January 2 2012
Zoltán Végső, Élet És Irodalom
The coat of arms of Denis Matsuev’s native Irkutsk features what looks like a lynx, carrying a blood-soaked prey in its mouth. At first glance it symbolises the raw strength of the eternal winner and actually the lynx could be Matsuev himself. You don’t see a burlier, more athletic pianist on stage and our observation is not even overshadowed by his noticeably expanding waistline, compared to last April. Surpassing his mesmerising previous performances, he tried to do the impossible in his forth concert at the Palace of Arts, but it is unimaginable that he can top what he has achieved so far in his future career, which is just as long as his past.
Of course, the hardest thing of all is to stay on the top and if you want to see Matsuev at his worst, just go to youtube.com. There is one video of him playing the piano in a circus, surrounded by goats with ribbons (well, there is another video right next to his, featuring Evgeny Kissin enthusiastically reciting Happy Birthday for one of the imprisoned oil tycoons). This is just a testimony to the different views on the relation between high art and entertainment, but it is evident that Matsuev, representing the finest traditions of the Russian school of performers, regards entertainment as one of his top priorities. The promotion of the Liszt Year features the artist’s well-known hairstyle and other visual clichés, and it would have been easy to find an epigone in Hungary with a similar appearance to perform at the bicentenary concert, but we had better luck this time. The image, created of Liszt by one of the top performers of the world was anything but what we have seen before. He realised that his skills enabled him to escape from the canonised and exaggerated romantic overtones to show such nuances and shades of the piano concertos that had been hidden for some reason so far. We could say that Matsuev is the artist who succeeded in overcoming the 150 years of head start that Liszt had over us, providing a complete perspective of these works. In spite of this, there was a certain trepidation on our part, in light of last year’s concert, where he was somewhat restrained by the Ferenc Liszt Chamber Orchestra at times and tried to up the tempo by gesturing from the piano. Our doubts were soon set at rest by the first sounds of accompaniment to the Piano Concerto No. 1 in E-flat major. The Danubia Symphony Orchestra’s performance was mature and excellent, without any hesitation or misunderstanding. The various sections of the orchestra all deserve a special praise, as well as conductor Domonkos Héja, who realised that next to Matsuev, forceful tunes will shine with even more attractive tones. His praise is also deserved, because he was in full control of the musical concept throughout and the orchestra did not surrender to Matsuev’s fame. This, however, required intelligence on Matsuev’s part: he knew exactly where he fitted in and he was willing to share the interpretation of the pieces. It is a rare sight, especially in a concert hall of this size, when an entire symphonic orchestra is trying to keep up with the pianist in volume, but it was obvious that their aim was to have a performance that was befitting to the grand occasion and show a new side of these pieces. In this clear and understandable interpretation we were not trying to spot the dividing lines between the attacca movements that followed each other without a break. We understood the relations, set by Liszt, and we came to the realisation yet again that these are unsurpassable masterpieces. The carefully elaborated Dies irae theme in Danse Macabre and the six variations behind the four movements are classic examples to every composer in terms of orchestration, composition and the creation of a unique genre, not to mention the freedom that Liszt provides to performers. Naturally, Matsuev made the most of this freedom and his cadenza between movements IV and V was a true testament to his feelings about Liszt’s legacy. The Piano Concerto No. 2 in A major of the second part features less solos compared to the other two. The piano is often used here as part of the orchestra, playing certain harmonies and melodies that drive the piece forward. The symphony-like character of this concerto underpinned the success of the collaboration between Danubia and Matsuev.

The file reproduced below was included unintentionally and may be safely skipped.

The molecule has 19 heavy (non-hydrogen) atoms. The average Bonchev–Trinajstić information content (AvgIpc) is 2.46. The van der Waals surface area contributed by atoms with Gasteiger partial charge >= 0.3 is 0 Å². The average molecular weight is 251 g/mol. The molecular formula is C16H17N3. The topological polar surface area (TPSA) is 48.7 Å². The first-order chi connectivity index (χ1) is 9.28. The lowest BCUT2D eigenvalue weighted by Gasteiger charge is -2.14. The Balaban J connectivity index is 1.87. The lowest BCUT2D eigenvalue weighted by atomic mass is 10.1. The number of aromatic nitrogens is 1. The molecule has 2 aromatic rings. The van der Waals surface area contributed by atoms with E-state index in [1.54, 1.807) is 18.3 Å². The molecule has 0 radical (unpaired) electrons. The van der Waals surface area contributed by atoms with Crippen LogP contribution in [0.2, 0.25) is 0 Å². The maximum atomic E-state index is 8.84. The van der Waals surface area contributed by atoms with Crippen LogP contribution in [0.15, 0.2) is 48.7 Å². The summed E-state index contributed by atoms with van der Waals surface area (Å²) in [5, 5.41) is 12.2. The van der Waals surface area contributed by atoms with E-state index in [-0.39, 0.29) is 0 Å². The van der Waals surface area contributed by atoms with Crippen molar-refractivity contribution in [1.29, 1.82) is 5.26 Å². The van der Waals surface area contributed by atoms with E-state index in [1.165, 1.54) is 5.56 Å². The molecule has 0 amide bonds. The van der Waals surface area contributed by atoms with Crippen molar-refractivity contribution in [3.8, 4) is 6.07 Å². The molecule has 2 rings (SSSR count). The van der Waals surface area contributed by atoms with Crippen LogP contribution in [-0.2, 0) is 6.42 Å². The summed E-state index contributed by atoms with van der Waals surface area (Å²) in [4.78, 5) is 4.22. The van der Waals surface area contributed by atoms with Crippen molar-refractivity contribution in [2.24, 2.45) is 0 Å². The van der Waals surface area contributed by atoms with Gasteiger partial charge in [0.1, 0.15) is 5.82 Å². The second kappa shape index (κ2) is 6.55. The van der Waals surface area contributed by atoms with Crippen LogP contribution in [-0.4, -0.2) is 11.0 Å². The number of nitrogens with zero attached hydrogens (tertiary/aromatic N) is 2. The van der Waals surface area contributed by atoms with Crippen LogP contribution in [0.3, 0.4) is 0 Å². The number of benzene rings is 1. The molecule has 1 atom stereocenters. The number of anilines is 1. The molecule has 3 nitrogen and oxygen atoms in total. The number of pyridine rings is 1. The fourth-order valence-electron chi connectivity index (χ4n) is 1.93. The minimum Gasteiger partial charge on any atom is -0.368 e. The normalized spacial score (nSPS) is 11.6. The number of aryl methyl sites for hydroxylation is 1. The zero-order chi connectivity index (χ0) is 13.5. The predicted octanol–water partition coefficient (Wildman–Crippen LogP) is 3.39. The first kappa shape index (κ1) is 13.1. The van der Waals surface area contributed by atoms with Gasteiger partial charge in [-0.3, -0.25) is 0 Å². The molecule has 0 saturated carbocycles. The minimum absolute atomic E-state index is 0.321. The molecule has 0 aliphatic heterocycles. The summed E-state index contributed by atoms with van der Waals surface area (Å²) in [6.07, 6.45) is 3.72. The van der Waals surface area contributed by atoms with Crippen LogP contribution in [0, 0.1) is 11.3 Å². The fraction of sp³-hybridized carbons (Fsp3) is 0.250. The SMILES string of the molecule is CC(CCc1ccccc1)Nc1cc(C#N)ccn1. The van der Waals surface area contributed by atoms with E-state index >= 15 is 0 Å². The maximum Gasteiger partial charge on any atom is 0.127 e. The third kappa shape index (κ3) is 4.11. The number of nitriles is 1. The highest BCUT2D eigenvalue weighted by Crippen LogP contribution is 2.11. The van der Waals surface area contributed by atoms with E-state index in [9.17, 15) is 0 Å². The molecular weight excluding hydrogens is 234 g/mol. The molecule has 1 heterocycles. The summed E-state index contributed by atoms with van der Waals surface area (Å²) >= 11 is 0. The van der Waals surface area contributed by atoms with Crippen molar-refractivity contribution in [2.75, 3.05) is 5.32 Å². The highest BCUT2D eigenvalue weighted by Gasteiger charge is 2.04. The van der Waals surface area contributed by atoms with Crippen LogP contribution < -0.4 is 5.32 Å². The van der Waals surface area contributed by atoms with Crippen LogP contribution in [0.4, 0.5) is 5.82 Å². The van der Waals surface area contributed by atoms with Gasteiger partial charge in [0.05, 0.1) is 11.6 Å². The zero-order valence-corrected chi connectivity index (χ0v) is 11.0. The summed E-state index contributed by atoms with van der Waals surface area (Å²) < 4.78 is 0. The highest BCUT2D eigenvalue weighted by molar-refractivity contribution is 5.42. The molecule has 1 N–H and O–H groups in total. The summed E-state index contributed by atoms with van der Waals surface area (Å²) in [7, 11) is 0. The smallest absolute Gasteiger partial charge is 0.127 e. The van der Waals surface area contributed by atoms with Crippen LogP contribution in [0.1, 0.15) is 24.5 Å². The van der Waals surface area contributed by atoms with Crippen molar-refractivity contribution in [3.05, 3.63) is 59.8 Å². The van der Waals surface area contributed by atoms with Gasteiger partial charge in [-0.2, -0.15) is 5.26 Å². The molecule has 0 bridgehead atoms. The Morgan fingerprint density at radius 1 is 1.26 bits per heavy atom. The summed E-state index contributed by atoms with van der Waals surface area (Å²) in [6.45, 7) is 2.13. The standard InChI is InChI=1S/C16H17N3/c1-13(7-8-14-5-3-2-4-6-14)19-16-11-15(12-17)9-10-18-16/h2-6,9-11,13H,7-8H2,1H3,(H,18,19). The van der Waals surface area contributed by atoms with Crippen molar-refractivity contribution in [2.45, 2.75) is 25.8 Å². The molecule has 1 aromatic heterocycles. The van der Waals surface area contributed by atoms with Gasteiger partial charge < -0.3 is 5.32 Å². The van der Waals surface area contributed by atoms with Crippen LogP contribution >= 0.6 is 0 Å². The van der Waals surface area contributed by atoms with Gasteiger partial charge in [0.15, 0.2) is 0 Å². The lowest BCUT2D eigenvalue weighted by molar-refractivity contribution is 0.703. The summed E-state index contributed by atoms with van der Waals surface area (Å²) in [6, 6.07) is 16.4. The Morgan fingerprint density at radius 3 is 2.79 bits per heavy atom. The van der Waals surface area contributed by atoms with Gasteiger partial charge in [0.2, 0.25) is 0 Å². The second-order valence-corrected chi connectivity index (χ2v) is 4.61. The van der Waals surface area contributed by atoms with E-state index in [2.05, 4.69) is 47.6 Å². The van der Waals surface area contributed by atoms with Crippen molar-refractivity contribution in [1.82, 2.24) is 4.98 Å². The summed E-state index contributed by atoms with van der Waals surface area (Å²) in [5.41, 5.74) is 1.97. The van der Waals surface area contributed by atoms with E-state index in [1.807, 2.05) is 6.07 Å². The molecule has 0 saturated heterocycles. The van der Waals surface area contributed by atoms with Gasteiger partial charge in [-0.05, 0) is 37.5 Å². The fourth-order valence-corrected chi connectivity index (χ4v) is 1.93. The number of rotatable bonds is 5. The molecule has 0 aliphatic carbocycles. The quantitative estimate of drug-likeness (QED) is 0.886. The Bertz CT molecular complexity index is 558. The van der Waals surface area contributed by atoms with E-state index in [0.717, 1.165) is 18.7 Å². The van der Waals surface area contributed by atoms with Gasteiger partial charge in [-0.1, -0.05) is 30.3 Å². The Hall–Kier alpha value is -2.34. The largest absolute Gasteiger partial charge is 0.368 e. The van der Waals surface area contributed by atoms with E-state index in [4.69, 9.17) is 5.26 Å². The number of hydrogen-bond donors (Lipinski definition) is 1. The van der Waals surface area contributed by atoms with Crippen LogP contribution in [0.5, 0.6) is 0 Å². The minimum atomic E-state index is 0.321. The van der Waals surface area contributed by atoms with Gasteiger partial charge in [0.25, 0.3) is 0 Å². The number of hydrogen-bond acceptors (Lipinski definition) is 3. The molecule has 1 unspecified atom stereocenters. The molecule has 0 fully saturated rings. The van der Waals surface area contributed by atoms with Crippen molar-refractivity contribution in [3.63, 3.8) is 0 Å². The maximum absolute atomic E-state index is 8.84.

We were treated to four encores, including Matsuev’s outstanding hits, which were more like a cracking firework display to finish off the event. The short character piece by Anatoly Lyadov, A musical snuffbox was counterbalanced by the brutally heavy rendering of In the Hall of the Mountain King (or Dance of the Elves). The final jazz improvisation on the Caravan and other impressions, such as those of Zawinul seemed to be coming from the realm of a non-classical pianist. What’s more, we saw him practically dismantle his piano in an astounding fashion; a few more of such thundering performances and the Palace of Arts needs to be renovated ahead of time. What interests me the most, however, is how Matsuev views Liszt and other great composers. I am dying to know.